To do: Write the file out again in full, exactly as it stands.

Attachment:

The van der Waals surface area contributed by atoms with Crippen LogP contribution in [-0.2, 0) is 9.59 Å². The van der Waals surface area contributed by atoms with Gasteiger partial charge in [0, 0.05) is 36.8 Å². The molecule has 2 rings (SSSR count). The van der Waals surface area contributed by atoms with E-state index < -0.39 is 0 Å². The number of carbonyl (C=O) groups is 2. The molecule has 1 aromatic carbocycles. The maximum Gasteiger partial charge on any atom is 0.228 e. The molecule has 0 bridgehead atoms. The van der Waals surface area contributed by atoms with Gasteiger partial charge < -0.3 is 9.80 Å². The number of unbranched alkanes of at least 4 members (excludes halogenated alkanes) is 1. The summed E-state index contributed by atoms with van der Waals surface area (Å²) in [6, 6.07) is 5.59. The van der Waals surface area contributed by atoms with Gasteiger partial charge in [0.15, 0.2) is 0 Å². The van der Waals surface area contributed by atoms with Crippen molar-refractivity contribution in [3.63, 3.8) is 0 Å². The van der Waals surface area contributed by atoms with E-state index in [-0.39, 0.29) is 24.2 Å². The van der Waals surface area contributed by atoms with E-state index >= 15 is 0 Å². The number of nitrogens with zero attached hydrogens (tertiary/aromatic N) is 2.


The van der Waals surface area contributed by atoms with Crippen LogP contribution in [-0.2, 0) is 9.59 Å². The van der Waals surface area contributed by atoms with Gasteiger partial charge in [0, 0.05) is 36.8 Å². The molecule has 2 rings (SSSR count). The van der Waals surface area contributed by atoms with E-state index < -0.39 is 0 Å². The number of carbonyl (C=O) groups is 2. The molecule has 1 aromatic carbocycles. The maximum Gasteiger partial charge on any atom is 0.228 e. The molecule has 0 bridgehead atoms. The van der Waals surface area contributed by atoms with Gasteiger partial charge < -0.3 is 9.80 Å². The number of unbranched alkanes of at least 4 members (excludes halogenated alkanes) is 1. The summed E-state index contributed by atoms with van der Waals surface area (Å²) in [6, 6.07) is 5.59. The van der Waals surface area contributed by atoms with Gasteiger partial charge in [0.15, 0.2) is 0 Å². The van der Waals surface area contributed by atoms with Crippen molar-refractivity contribution in [3.63, 3.8) is 0 Å². The van der Waals surface area contributed by atoms with E-state index in [-0.39, 0.29) is 24.2 Å². The van der Waals surface area contributed by atoms with E-state index >= 15 is 0 Å². The number of nitrogens with zero attached hydrogens (tertiary/aromatic N) is 2.